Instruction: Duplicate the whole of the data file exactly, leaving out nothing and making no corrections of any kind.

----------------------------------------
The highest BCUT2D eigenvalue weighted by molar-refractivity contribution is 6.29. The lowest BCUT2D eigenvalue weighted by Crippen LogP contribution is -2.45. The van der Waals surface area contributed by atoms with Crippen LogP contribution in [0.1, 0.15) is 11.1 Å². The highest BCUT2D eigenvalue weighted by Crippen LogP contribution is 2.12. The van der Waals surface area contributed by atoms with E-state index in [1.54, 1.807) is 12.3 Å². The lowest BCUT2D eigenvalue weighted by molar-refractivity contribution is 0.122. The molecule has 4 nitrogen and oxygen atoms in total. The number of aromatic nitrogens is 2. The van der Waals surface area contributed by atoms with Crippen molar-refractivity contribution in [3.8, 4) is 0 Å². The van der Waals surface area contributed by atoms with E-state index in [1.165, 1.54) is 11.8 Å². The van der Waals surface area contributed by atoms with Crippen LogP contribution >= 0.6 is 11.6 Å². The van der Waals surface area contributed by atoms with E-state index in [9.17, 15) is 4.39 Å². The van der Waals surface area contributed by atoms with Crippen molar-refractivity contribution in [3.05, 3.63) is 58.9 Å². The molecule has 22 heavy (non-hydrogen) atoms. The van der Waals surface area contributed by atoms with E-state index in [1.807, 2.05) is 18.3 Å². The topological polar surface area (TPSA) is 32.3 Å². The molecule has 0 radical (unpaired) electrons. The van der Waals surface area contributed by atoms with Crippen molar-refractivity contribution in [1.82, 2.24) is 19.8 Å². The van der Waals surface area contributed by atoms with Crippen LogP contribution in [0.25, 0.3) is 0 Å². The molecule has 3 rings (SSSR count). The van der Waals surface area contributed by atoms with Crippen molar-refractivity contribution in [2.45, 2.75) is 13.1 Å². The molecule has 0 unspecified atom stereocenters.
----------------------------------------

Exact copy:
The highest BCUT2D eigenvalue weighted by molar-refractivity contribution is 6.29. The lowest BCUT2D eigenvalue weighted by Crippen LogP contribution is -2.45. The van der Waals surface area contributed by atoms with Crippen LogP contribution in [0.1, 0.15) is 11.1 Å². The highest BCUT2D eigenvalue weighted by Crippen LogP contribution is 2.12. The van der Waals surface area contributed by atoms with E-state index in [1.54, 1.807) is 12.3 Å². The lowest BCUT2D eigenvalue weighted by molar-refractivity contribution is 0.122. The molecule has 4 nitrogen and oxygen atoms in total. The number of aromatic nitrogens is 2. The van der Waals surface area contributed by atoms with Crippen molar-refractivity contribution in [3.8, 4) is 0 Å². The van der Waals surface area contributed by atoms with E-state index in [1.165, 1.54) is 11.8 Å². The van der Waals surface area contributed by atoms with Crippen LogP contribution >= 0.6 is 11.6 Å². The van der Waals surface area contributed by atoms with E-state index in [9.17, 15) is 4.39 Å². The van der Waals surface area contributed by atoms with Crippen molar-refractivity contribution in [3.05, 3.63) is 58.9 Å². The molecule has 22 heavy (non-hydrogen) atoms. The van der Waals surface area contributed by atoms with E-state index in [1.807, 2.05) is 18.3 Å². The topological polar surface area (TPSA) is 32.3 Å². The molecule has 0 radical (unpaired) electrons. The van der Waals surface area contributed by atoms with Crippen molar-refractivity contribution in [1.82, 2.24) is 19.8 Å². The van der Waals surface area contributed by atoms with Crippen LogP contribution in [0.25, 0.3) is 0 Å². The molecule has 3 rings (SSSR count). The van der Waals surface area contributed by atoms with Crippen molar-refractivity contribution in [2.45, 2.75) is 13.1 Å². The molecule has 0 unspecified atom stereocenters.